“’It was more or less to bolster understanding, and also to inoculate us from attacks,’ said Barry McNulty, a company spokesman.”
Last April, BusinessWeek reported that Axelrod’s firm “discreetly plots strategy and advertising campaigns for corporate clients to tilt public opinion their way. He and his partners consider virtually everything about ASK to be top secret, from its client roster and revenue to even the number of its employees. But customers and public records confirm that it has quarterbacked campaigns for the Chicago Children’s Museum, ComEd, Cablevision, and AT&T.”
Axelrod’s work for the Children’s Museum was particularly galling; in one of most bitter political fights in the city’s recent history, Axelrod was on what the public overwhelmingly deemed to be the wrong side.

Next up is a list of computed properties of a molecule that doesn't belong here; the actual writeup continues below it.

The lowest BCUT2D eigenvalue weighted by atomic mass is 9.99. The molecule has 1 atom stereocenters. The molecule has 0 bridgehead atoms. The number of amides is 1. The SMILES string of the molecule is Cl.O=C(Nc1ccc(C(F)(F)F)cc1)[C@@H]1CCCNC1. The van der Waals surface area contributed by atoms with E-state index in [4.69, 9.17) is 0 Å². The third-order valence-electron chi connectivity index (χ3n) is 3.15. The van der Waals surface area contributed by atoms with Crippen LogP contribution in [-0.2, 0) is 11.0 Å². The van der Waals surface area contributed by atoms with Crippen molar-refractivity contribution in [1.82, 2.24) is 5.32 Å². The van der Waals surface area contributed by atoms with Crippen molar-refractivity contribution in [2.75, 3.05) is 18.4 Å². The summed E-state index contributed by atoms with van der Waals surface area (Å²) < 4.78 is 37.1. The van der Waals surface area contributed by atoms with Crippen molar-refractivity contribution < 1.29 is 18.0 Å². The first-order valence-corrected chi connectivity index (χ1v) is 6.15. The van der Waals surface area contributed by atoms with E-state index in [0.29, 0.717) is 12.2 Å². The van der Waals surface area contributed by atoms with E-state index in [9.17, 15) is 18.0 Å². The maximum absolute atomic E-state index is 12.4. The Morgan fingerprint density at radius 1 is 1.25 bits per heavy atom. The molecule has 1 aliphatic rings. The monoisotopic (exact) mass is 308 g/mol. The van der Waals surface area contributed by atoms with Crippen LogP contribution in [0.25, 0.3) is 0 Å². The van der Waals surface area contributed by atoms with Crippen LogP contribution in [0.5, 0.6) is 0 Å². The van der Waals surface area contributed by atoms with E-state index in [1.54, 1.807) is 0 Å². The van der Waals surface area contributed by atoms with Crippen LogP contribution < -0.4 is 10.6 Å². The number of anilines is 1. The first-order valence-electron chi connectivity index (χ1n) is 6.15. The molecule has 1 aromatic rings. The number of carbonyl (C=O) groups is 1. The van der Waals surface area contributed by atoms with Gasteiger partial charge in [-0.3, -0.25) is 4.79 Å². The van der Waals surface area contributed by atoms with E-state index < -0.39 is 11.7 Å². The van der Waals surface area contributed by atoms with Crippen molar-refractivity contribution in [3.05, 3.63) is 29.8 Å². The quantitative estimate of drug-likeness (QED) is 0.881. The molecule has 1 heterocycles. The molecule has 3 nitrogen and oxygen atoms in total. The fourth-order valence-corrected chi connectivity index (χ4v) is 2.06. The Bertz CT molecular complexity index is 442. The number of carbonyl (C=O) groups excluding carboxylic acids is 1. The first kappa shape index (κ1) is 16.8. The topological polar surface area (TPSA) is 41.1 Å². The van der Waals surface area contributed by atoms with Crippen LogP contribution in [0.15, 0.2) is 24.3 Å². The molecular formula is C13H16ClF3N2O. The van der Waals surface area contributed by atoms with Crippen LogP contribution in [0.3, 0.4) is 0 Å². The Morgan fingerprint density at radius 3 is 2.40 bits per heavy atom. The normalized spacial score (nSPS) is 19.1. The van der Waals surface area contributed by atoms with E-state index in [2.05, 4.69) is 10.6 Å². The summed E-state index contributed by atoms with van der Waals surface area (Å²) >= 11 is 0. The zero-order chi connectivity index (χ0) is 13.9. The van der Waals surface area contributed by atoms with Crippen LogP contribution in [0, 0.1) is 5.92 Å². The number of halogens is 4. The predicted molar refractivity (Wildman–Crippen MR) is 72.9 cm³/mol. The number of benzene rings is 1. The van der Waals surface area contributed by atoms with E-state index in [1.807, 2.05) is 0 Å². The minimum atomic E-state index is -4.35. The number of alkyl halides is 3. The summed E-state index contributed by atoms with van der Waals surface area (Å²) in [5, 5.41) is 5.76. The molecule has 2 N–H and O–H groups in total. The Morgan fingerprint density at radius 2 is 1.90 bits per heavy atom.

“ASK’s predilection for operating in the shadows shows up in its work,” BusinessWeek Chicago reported. “On behalf of ComEd and Comcast, the firm helped set up front organizations that were listed as sponsors of public-issue ads. Industry insiders call such practices “’Astroturfing,’ a reference to manufacturing grassroots support. Alderman Brendan Reilly of the 42nd Ward, who has been battling the Children’s Museum’s relocation plans, describes ASK as ‘the gold standard in Astroturf organizing. This is an emerging industry, and ASK has made a name for itself in shaping public opinion and manufacturing public support’.”
Axelrod refused to return phone calls and e-mail messages from BusinessWeek about for its article. Transparency isn’t his bag.